What people are saying - Write a review
We haven't found any reviews in the usual places.
Other editions - View all
American appeared arms army attack attempt authority Banks battle began bill brought called campaign carried cause cavalry civil close colored command condition Confederate Congress constitution convention corps Davis Democrats Department direction Drawn duty early election enemy engaged expedition Federal fight finally fire fleet followed force Fort gave Georgia Government Governor Grant guns hands held House important issued John Johnson July June known land Lincoln loss March ment miles military moved movement nomination North operations organized party passed peace persons photograph political position President prisoners rebellion received reconstruction regarded Representatives Republican result Richmond River road Secretary secure Senate sent Sherman side soldiers soon South Southern success taken Tennessee tion took troops turned Union United Virginia vote Washington York
Page 71 - And by virtue of the power and for the purpose aforesaid, I do order and declare that all persons held as slaves within said designated States and parts of States are, and henceforward shall be, free; and that the Executive Government of the United States, including the military and naval authorities thereof, will recognize and maintain the freedom of said persons.
Page 70 - Now, therefore, I, ABRAHAM LINCOLN, President of the United States, by virtue of the power in me vested as Commander-in-Chief of the Army and Navy of the United States in time of actual armed rebellion against the authority and Government of the United States, and as a fit and necessary war measure for suppressing said rebellion...
Page 70 - ... the States and parts of States wherein the people thereof, respectively, are this day in rebellion against the United States, the following, to wit: Arkansas, Texas, Louisiana (except the parishes of St.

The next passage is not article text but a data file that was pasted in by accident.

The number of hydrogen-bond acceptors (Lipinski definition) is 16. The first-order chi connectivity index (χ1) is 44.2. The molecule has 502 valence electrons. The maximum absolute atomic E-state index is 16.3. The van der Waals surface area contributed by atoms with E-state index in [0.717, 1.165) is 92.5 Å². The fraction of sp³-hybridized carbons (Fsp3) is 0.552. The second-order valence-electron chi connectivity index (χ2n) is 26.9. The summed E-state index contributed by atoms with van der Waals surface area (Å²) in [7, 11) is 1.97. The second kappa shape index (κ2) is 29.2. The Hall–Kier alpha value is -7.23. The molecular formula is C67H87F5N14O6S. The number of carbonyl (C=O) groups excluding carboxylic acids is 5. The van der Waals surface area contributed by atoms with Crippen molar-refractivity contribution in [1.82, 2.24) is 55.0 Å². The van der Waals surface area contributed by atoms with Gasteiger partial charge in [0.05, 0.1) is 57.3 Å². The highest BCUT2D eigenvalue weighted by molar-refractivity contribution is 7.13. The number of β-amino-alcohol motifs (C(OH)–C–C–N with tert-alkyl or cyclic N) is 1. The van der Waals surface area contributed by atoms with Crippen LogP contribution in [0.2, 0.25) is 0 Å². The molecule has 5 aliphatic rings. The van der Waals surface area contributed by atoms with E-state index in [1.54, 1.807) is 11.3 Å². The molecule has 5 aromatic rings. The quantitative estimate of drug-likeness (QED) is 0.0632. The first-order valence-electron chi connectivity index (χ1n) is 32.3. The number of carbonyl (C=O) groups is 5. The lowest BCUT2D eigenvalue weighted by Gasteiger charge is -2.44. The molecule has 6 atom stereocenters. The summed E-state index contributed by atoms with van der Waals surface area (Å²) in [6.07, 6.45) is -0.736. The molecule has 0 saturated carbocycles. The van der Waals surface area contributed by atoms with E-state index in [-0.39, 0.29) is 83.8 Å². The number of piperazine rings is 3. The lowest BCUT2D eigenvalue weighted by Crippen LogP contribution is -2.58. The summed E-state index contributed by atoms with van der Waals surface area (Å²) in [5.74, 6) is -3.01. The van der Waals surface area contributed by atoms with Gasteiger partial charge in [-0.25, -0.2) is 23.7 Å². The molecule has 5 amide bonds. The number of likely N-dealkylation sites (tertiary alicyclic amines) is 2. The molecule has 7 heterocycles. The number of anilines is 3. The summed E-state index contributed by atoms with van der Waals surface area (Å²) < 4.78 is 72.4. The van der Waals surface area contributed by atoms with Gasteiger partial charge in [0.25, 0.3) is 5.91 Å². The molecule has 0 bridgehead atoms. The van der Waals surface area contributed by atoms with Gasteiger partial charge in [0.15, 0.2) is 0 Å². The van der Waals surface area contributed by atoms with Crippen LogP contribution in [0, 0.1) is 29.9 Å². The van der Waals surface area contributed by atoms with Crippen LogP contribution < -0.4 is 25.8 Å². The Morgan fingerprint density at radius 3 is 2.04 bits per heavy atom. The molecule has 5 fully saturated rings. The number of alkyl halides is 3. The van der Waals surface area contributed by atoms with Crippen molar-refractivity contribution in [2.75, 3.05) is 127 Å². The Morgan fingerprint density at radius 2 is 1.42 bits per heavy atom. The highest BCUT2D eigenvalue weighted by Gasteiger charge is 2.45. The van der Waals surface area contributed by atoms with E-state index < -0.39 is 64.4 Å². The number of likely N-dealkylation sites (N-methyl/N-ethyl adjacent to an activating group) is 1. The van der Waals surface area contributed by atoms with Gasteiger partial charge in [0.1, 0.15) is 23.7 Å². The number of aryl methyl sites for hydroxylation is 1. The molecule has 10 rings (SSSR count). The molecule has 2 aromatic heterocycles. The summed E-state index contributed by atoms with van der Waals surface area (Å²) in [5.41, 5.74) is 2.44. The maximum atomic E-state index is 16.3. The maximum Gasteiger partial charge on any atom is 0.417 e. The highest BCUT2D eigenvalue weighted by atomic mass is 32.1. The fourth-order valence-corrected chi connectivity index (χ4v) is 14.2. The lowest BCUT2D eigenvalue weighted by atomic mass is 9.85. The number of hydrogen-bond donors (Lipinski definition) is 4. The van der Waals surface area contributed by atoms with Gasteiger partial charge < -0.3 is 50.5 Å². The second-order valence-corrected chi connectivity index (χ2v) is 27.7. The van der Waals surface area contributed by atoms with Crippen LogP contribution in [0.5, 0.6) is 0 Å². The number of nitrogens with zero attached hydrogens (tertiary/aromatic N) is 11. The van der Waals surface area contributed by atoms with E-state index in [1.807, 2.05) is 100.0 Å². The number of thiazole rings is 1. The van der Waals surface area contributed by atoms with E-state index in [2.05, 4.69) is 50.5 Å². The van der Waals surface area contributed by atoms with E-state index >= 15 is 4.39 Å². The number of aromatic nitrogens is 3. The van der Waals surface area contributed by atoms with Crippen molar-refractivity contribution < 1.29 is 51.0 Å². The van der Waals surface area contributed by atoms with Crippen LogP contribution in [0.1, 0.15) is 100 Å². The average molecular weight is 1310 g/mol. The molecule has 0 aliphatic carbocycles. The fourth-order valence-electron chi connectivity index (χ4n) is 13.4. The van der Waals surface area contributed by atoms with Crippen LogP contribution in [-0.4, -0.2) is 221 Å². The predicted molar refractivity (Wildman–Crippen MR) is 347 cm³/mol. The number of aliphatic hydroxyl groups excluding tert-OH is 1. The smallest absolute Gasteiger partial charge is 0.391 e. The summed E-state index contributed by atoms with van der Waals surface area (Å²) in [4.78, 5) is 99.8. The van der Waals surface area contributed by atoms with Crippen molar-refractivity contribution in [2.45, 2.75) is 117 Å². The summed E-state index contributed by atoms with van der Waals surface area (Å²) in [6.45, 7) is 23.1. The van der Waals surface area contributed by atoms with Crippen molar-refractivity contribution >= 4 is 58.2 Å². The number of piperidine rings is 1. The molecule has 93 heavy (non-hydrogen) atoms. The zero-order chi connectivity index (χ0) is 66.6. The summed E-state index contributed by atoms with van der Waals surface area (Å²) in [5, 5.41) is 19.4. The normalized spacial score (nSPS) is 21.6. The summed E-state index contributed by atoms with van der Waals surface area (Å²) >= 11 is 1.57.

Page 414 - Secondly, not to permit or suffer either belligerent to make use of its ports or waters as the. base of naval operations against the other, or for the purpose of the renewal or augmentation of military supplies or arms, or the recruitment of men. Thirdly, to exercise due diligence in its own ports and waters, and, as to all persons within its jurisdiction, to prevent any violation of the foregoing obligations and duties.
Page 414 - A neutral government is bound— First, to use due diligence to prevent the fitting out, arming, or equipping, within its jurisdiction, of any vessel which it has reasonable ground to believe is intended to cruise or to carry on war against a power with which it is at peace...
Page 188 - I repeat, you do General McPherson and myself too much honor. At Belmont you manifested your traits, neither of us being near ; at Donelson also you illustrated your whole character.
Page 116 - The signs look better. The Father of Waters again goes unvexed to the sea. Thanks to the great North-west for it. Nor yet wholly to them. Three hundred miles up they met New England, Empire, Keystone, and Jersey, hewing their way right and left. The sunny South, too, in more colors than one, also lent a hand. On the spot, their part of the history was jotted down in black and white. The job was a great national one, and let none be banned who bore an honorable part in it.
Page 5 - SIR: The distribution of the forces under my command, incident to an unexpected change of commanders, and the overwhelming force under your command, compel me, notwithstanding the brilliant success of the Confederate arms yesterday, to accept the ungenerous and unchivalrous terms which you propose.
Page 76 - What I now ask of you is military success, and I will risk the dictatorship. The government will support you to the utmost of its ability, which is neither more nor less than it has done and will do for all commanders. I much fear that the spirit which you have aided to infuse into the army, of criticising their commander and withholding confidence from him, will now turn upon you. I shall assist you as far as I can to put it down. Neither you nor Napoleon, if he were alive again, could get any good...